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The present land reform program makes our country poorer. In Taiwan, both the landowner and the land reform awardee profited. The landowner was given preference in government companies and government holdings properties they were interested in taking over. The awardees were given all the help they needed to make the land productive. Thus, land reform in Taiwan was a great success -- a win-win situation,

Under the Philippine Lad Reform Program, both the landowner and the land reform awardee (beneficiary) are losers. Most landowners have not yet been paid, more than a decade after giving up their lands. Sure, they are given a piece of paper that eventually can be brought to the Landbank for the payment for their land. So, when will this happen? No one really knows. They are only told that the whole thing is still under process, as it has been all along --for the last ten years!

For the awardee, having their hectare of so of land in their name is little consolation since they can do nothing with the land. They have nothing -- no funds, no farm equipment, no planting materials, no fertilizers and no way of getting their produce from farm to market.

Isn’t it clear that without these necessities, the awardee can do nothing with his small plot or anything that would allow him some production?

If many farms are being converted into subdivisions, do not blame the farmers. The land reform program (awful as it is for everyone) has served to discourage farmers from farming. Their actual ownership of the farm has become next to worthless.

The better use of agricultural land has become eventually selling it to a developer who will turn it into a subdivision.

I have no agricultural land myself. And I do not envy those who do, either as landowner or Land Reform Awardee (LRA). What is the use of owning something whose best use is to rid one’s self of it by selling it to someone who will build houses on the property?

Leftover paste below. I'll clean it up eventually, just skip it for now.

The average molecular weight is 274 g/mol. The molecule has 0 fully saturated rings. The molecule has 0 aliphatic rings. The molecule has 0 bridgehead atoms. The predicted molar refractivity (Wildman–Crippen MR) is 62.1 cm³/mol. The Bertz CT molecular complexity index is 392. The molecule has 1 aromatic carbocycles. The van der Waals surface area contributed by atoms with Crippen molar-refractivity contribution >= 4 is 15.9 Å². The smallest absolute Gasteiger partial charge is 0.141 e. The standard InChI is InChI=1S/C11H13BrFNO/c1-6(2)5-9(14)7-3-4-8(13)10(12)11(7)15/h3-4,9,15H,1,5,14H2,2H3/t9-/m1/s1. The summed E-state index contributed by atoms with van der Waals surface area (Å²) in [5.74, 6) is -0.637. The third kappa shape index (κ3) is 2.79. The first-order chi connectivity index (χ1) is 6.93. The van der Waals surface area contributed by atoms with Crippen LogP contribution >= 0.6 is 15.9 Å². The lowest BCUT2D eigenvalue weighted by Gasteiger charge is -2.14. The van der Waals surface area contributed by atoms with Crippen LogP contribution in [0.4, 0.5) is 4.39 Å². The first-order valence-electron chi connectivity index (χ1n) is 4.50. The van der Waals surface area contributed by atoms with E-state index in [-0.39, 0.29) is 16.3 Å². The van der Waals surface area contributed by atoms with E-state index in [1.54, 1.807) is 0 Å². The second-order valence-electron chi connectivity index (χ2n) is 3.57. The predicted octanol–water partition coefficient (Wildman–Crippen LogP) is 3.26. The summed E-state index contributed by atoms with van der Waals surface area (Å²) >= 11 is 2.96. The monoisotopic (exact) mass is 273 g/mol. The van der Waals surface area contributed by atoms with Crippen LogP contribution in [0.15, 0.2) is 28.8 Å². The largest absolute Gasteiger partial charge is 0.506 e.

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From a reader in Florida, we have this reaction to a recent column: “What is needed is the airline passenger bill of rights. Here in the US, the passengers have certain rights and guarantees that if delayed for over a certain period of time, the passenger has to be compensated. There are other rights too that require compensation if violated. If the mistakes cost the airlines real money, they will be more responsive to the complaints and heavy fines will prevent them from acting with impunity.”

When I was in the US, several times, as I moved around, my luggage did not arrive with my plane. Since no other aircraft was arriving within an allotted time. I was given funds to purchase a set of clothes (a jacket, shirt. pants, underwear, etc.) so that I could go about whatever I would be doing the next day.

Eventually, my luggage would also be delivered, No hassle at all for me. Airline personnel were also always accommodating and apologetic -- far cry from the Philippine experience.


Chief News Editor: Sol Jose Vanzi